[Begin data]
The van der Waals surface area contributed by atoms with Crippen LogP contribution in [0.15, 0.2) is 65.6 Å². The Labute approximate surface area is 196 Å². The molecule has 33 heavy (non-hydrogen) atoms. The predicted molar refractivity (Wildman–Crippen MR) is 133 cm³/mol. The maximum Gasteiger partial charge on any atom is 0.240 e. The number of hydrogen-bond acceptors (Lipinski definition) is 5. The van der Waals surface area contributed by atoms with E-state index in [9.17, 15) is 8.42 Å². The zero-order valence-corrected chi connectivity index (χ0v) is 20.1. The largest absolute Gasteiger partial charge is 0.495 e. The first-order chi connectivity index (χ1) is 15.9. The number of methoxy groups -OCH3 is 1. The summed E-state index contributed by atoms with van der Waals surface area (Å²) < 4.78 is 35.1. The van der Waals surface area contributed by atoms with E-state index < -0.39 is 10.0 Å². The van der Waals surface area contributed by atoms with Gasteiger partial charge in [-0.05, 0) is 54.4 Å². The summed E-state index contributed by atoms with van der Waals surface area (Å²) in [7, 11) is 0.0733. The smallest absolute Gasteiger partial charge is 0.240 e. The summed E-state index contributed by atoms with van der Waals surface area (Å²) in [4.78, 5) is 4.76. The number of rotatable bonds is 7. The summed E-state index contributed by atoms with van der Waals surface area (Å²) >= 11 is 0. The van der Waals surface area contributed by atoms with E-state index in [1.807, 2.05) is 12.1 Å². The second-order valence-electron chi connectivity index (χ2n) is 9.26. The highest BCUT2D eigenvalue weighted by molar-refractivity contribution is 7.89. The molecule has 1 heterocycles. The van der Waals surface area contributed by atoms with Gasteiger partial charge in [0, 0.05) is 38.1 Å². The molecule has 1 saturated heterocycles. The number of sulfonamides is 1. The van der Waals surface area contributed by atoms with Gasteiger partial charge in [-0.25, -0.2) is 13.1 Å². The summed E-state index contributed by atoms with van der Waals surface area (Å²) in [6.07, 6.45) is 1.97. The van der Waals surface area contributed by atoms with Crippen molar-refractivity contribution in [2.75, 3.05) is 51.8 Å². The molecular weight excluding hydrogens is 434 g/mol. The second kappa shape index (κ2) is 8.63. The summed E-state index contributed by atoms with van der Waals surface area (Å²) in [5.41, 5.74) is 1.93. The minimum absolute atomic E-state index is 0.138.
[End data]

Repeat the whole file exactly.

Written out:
The van der Waals surface area contributed by atoms with Crippen LogP contribution in [0.15, 0.2) is 65.6 Å². The Labute approximate surface area is 196 Å². The molecule has 33 heavy (non-hydrogen) atoms. The predicted molar refractivity (Wildman–Crippen MR) is 133 cm³/mol. The maximum Gasteiger partial charge on any atom is 0.240 e. The number of hydrogen-bond acceptors (Lipinski definition) is 5. The van der Waals surface area contributed by atoms with E-state index in [9.17, 15) is 8.42 Å². The zero-order valence-corrected chi connectivity index (χ0v) is 20.1. The largest absolute Gasteiger partial charge is 0.495 e. The first-order chi connectivity index (χ1) is 15.9. The number of methoxy groups -OCH3 is 1. The summed E-state index contributed by atoms with van der Waals surface area (Å²) < 4.78 is 35.1. The van der Waals surface area contributed by atoms with E-state index < -0.39 is 10.0 Å². The van der Waals surface area contributed by atoms with Gasteiger partial charge in [-0.05, 0) is 54.4 Å². The summed E-state index contributed by atoms with van der Waals surface area (Å²) in [7, 11) is 0.0733. The smallest absolute Gasteiger partial charge is 0.240 e. The summed E-state index contributed by atoms with van der Waals surface area (Å²) in [4.78, 5) is 4.76. The number of rotatable bonds is 7. The summed E-state index contributed by atoms with van der Waals surface area (Å²) >= 11 is 0. The van der Waals surface area contributed by atoms with E-state index in [1.807, 2.05) is 12.1 Å². The second-order valence-electron chi connectivity index (χ2n) is 9.26. The highest BCUT2D eigenvalue weighted by molar-refractivity contribution is 7.89. The molecule has 1 heterocycles. The van der Waals surface area contributed by atoms with Gasteiger partial charge in [0, 0.05) is 38.1 Å². The molecule has 1 saturated heterocycles. The number of sulfonamides is 1. The van der Waals surface area contributed by atoms with Gasteiger partial charge in [-0.25, -0.2) is 13.1 Å². The summed E-state index contributed by atoms with van der Waals surface area (Å²) in [6.07, 6.45) is 1.97. The van der Waals surface area contributed by atoms with Crippen molar-refractivity contribution in [2.75, 3.05) is 51.8 Å². The molecular weight excluding hydrogens is 434 g/mol. The second kappa shape index (κ2) is 8.63. The summed E-state index contributed by atoms with van der Waals surface area (Å²) in [5.41, 5.74) is 1.93. The minimum absolute atomic E-state index is 0.138.